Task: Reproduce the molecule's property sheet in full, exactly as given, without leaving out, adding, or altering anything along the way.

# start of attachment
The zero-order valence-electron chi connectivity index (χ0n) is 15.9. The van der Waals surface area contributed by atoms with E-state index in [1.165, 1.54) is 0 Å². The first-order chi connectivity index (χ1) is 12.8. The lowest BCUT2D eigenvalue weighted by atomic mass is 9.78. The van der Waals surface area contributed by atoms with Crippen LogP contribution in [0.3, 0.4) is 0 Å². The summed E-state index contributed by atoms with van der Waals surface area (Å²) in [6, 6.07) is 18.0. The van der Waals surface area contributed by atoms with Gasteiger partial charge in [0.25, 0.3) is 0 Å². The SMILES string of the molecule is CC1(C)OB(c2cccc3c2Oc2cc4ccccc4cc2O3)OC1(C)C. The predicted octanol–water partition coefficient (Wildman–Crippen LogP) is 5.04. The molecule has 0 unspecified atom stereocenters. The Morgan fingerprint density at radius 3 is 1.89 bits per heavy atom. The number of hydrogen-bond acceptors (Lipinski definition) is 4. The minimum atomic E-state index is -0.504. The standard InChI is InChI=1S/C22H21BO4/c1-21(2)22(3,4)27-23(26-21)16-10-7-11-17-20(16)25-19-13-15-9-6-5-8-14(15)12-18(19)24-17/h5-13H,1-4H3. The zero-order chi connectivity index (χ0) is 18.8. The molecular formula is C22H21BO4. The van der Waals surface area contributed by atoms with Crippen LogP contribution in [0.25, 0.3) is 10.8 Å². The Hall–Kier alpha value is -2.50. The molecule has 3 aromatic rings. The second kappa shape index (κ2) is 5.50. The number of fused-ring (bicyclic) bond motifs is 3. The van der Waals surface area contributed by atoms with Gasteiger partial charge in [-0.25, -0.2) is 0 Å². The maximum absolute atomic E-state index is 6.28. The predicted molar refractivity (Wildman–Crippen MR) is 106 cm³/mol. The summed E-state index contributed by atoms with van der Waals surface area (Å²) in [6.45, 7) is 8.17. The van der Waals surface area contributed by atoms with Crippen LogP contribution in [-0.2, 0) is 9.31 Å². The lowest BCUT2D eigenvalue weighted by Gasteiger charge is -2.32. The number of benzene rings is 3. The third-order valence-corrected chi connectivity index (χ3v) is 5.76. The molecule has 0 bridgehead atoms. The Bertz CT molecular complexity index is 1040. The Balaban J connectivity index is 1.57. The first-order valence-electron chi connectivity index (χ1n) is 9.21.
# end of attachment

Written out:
The zero-order valence-electron chi connectivity index (χ0n) is 15.9. The van der Waals surface area contributed by atoms with E-state index in [1.165, 1.54) is 0 Å². The first-order chi connectivity index (χ1) is 12.8. The lowest BCUT2D eigenvalue weighted by atomic mass is 9.78. The van der Waals surface area contributed by atoms with Crippen LogP contribution in [0.3, 0.4) is 0 Å². The summed E-state index contributed by atoms with van der Waals surface area (Å²) in [6, 6.07) is 18.0. The van der Waals surface area contributed by atoms with Gasteiger partial charge in [0.25, 0.3) is 0 Å². The SMILES string of the molecule is CC1(C)OB(c2cccc3c2Oc2cc4ccccc4cc2O3)OC1(C)C. The predicted octanol–water partition coefficient (Wildman–Crippen LogP) is 5.04. The molecule has 0 unspecified atom stereocenters. The Morgan fingerprint density at radius 3 is 1.89 bits per heavy atom. The number of hydrogen-bond acceptors (Lipinski definition) is 4. The minimum atomic E-state index is -0.504. The standard InChI is InChI=1S/C22H21BO4/c1-21(2)22(3,4)27-23(26-21)16-10-7-11-17-20(16)25-19-13-15-9-6-5-8-14(15)12-18(19)24-17/h5-13H,1-4H3. The zero-order chi connectivity index (χ0) is 18.8. The molecular formula is C22H21BO4. The van der Waals surface area contributed by atoms with Crippen LogP contribution in [0.25, 0.3) is 10.8 Å². The Hall–Kier alpha value is -2.50. The molecule has 3 aromatic rings. The second kappa shape index (κ2) is 5.50. The number of fused-ring (bicyclic) bond motifs is 3. The van der Waals surface area contributed by atoms with Gasteiger partial charge in [-0.25, -0.2) is 0 Å². The maximum absolute atomic E-state index is 6.28. The predicted molar refractivity (Wildman–Crippen MR) is 106 cm³/mol. The summed E-state index contributed by atoms with van der Waals surface area (Å²) in [6.45, 7) is 8.17. The van der Waals surface area contributed by atoms with Crippen LogP contribution in [-0.2, 0) is 9.31 Å². The lowest BCUT2D eigenvalue weighted by Gasteiger charge is -2.32. The number of benzene rings is 3. The third-order valence-corrected chi connectivity index (χ3v) is 5.76. The molecule has 0 bridgehead atoms. The Bertz CT molecular complexity index is 1040. The Balaban J connectivity index is 1.57. The first-order valence-electron chi connectivity index (χ1n) is 9.21.